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The number 6

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I have been wondering this for many years and haven''t seen a proof... it''s probably easy. You can''t draw a 6-pointed star from vertex to vertex (starting and finishing each line at an outside vertex) without lifting your pen off the paper, yet you can draw a 5,7,8,9,10,11, etc. pointed one in this manner. It''s because all integers between 2 and (6-1)/2 divide into 6 with no remainder, you can''t skip 1 vertex (you''d get a hexagon, not a star) and you can''t skip 2 vertices, because 2 divides 6 so you just get a triangle and 3 vertices you didn''t visit. Skipping 3 vertices results in a line. Skipping more than 3 verts is the same as skipping less than 3 in the opposite direction. That''s why it can''t be done. So is 6 the only integer n >4 with the property that all integers from 2 to (n-1)/2 divide into it? I suspect that it is. Hence 6 is the only pointy star you must draw as 2 polygons (if you start from a vertex at the edge)? Has anyone got a proof or a counter-example? Some stars can be drawn in more than one way... 7 pointed ones can be drawn by skipping 2 or 3 vertices. What''s the pattern of the sequence of how many stars you can draw for each number of points? I skived most of my number theory lectures at uni. Of course you can draw a 6 pointed star without lifting your pen off the paper if you take a turn between the edge vertices (all nodes are 4-nodes). When I was at school I wrote a program to draw stars in this manner, so it''s got something to do with programming. It didn''t make a very exciting game though. "Most people think, great God will come from the sky, take away everything, and make everybody feel high" - Bob Marley

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> So is 6 the only integer n >4 with the property that all
> integers from 2 to (n-1)/2 divide into it?

I think so. Every bigger number must also be divisible by 2 and 3, so the next is 12, then 18, 24, 30, ... and I think it''s safe to say that for each of these numbers has a number relatively prime to it that is less than half it. Wouldn''t like to prove it though.

> What''s the pattern of the sequence of how many stars you can
> draw for each number of points?

I think the formula is the whole number part of

(n + 1) / 2 - 2

giving a table of

3 4 5 6 7 8 9 10 11...
0 0 1 1 2 2 3 3 4...

If you want stars which are all in one piece, i.e. that can be drawn in one go as you describe, you need stars where the number of polygon corners you count for each star edge is relatively prime to the polygon size. For polygons with a prime number of corners this is all of them, but for others it''s not. The series looks like this:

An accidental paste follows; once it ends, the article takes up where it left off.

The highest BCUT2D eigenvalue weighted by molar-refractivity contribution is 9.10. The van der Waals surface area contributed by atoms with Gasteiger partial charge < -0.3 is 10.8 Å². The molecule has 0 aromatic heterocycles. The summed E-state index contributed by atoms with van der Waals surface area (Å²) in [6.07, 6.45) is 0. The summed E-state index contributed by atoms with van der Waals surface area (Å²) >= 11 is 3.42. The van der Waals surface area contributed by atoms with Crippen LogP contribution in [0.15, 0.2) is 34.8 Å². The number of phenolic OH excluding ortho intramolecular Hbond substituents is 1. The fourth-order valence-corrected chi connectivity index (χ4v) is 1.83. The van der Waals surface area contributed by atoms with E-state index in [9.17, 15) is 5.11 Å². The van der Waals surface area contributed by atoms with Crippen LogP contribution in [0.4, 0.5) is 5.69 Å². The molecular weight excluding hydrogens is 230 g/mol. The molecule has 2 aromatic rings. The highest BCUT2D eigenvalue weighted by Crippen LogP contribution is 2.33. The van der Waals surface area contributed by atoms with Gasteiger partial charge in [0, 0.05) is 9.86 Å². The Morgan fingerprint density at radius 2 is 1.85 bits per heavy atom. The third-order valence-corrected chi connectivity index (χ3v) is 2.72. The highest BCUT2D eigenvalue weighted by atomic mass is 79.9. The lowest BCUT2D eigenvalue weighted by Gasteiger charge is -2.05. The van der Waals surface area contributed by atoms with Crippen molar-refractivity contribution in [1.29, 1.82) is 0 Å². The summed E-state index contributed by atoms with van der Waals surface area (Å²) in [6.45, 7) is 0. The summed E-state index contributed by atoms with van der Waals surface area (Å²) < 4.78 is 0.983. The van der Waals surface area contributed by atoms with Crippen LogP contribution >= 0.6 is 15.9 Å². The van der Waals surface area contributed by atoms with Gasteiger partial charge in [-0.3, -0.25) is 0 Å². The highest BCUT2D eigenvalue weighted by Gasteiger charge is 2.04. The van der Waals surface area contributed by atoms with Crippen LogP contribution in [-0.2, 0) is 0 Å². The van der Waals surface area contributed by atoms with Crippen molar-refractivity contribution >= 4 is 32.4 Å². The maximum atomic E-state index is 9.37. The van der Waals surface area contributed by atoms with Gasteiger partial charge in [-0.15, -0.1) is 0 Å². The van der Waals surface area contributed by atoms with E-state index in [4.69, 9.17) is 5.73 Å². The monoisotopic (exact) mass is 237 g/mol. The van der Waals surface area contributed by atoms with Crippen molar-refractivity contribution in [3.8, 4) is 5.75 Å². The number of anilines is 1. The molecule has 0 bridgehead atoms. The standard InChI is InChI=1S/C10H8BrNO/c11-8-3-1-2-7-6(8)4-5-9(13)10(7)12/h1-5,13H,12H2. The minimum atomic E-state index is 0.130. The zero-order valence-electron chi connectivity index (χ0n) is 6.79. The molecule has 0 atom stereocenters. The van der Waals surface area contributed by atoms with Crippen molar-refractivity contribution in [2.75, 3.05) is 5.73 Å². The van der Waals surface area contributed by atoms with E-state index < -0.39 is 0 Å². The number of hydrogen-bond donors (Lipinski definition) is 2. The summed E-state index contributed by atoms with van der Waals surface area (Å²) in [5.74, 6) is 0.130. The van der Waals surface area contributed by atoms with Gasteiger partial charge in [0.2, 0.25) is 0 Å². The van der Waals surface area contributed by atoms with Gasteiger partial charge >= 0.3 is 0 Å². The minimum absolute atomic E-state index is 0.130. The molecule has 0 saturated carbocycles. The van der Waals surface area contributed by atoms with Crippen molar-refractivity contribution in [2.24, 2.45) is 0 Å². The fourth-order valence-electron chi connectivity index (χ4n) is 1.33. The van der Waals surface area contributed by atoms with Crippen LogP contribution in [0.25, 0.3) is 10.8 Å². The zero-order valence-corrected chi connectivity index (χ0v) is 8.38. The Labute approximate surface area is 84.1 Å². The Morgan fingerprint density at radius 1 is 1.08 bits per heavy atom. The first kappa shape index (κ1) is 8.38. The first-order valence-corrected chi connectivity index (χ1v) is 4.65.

3 4 5 6 7 8 9 10 11...
0 0 1 0 2 1 2 1 4...

With zero such stars possible for a hexagon, as expected. There''s not going to be a predictable pattern or formula for this series, just as there''s not one for the number of primes or the nth prime.

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Google for "Euler function". The special property of 6 is that Phi(6)=2 (1 and 5 are the only numbers below 6 that have no common factors with 6).

If a number''s factorization is n = P1^i1 * P2^i2 * ... * Pk^ik, then
Phi(n) = P1^(i1-1)*(P1-1) * P2^(i2-1)*(P2-1) * ... * Pk^(ik-1)*(Pk-1)
From that, it is very easy to prove that no number larger than 6 will have that property.

The sequence that johnb refers to at the end is just (Phi(n)-2)/2. the -2 is because 1 and (n-1) are not good steps to draw a star (you would draw a polygon), and the /2 is because steping k or (n-k) gives the same result.

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Cheers folks. So it was another of Euler's discoveries then?

My explanation wasn't that great, I should have said that for n pointed stars you need to find a number k such that 2k, ... , (n-1)k aren't congruent to zero modulo n.

Skipping 2 then 3 vertices when drawing a 6-pointed star is cheating in my book! (EDIT: and I just drew it, and it produces a 5 pointed star anyway!)

"Most people think, great God will come from the sky, take away everything, and make everybody feel high" - Bob Marley

[edited by - Paradigm Shifter on January 29, 2003 5:22:38 AM]

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